Adam Jacot de Boinod, a researcher for BBC quiz programmes, has collected words from all over the world, which do not exist in English but ought to had been.
Bakkushan (Japanese): A woman you think is pretty when you see her from behind, but is not when you see her from the front.
Drachenfutter (German): The presents guilty husbands give their wives.
Fucha (Polish): A job you do in your free time without paying any tax.
Lampadato (Italian): An adjective to describe a person whose skin has been tanned too much by a sun lamp.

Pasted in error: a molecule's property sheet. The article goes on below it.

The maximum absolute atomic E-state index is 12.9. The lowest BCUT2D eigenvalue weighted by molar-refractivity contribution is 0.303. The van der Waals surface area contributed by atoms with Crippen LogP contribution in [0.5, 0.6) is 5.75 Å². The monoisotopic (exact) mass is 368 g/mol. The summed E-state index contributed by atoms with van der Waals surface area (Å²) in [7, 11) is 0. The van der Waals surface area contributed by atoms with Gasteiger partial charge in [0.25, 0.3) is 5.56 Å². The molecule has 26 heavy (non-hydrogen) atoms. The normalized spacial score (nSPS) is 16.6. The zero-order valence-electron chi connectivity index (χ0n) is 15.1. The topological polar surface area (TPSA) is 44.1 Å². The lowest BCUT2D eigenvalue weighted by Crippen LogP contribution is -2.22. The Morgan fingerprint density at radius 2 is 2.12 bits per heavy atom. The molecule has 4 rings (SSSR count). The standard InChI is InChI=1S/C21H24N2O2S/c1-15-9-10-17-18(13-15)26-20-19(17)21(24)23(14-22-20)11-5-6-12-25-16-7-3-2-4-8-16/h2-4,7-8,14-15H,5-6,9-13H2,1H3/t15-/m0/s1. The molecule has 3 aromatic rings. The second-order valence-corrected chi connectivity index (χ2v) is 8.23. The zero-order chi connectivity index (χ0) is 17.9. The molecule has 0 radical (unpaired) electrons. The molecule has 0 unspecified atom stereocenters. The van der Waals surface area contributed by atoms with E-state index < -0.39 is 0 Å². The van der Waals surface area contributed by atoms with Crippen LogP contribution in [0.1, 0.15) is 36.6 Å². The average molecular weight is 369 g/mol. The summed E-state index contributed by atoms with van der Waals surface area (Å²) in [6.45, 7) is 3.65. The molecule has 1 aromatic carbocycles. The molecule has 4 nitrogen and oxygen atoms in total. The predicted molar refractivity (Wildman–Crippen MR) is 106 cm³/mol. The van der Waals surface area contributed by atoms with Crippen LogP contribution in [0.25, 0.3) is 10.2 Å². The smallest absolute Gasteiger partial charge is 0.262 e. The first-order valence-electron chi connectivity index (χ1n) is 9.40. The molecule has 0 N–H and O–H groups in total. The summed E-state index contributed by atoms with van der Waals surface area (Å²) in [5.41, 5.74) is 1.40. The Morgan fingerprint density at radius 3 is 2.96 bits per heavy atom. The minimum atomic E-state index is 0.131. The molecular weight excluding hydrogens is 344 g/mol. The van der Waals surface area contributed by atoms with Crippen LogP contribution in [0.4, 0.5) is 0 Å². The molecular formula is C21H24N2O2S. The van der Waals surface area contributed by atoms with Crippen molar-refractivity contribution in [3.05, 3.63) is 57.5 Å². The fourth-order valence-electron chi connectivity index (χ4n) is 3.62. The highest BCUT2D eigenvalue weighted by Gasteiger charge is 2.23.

Neko neko (Indonesian): To have a creative idea which only makes things worse.
Puntare (Italian): To stare intensely at a person you are attracted to .
Rujuk (Indonesian): To remarry a woman to whom you had been married before.
Seigneur-terrasse (French): A person who spends a lot of time but very little money in a cafe.
Sunasorpok (Inuit): To eat what other people have left.
Termangu-mangu (Indonesian): Sad and not sure what you should do.
Zechpreller (German): Someone who leaves without paying the bill.
Zhengron (Chinese): A person whose looks have been improved by plastic surgery.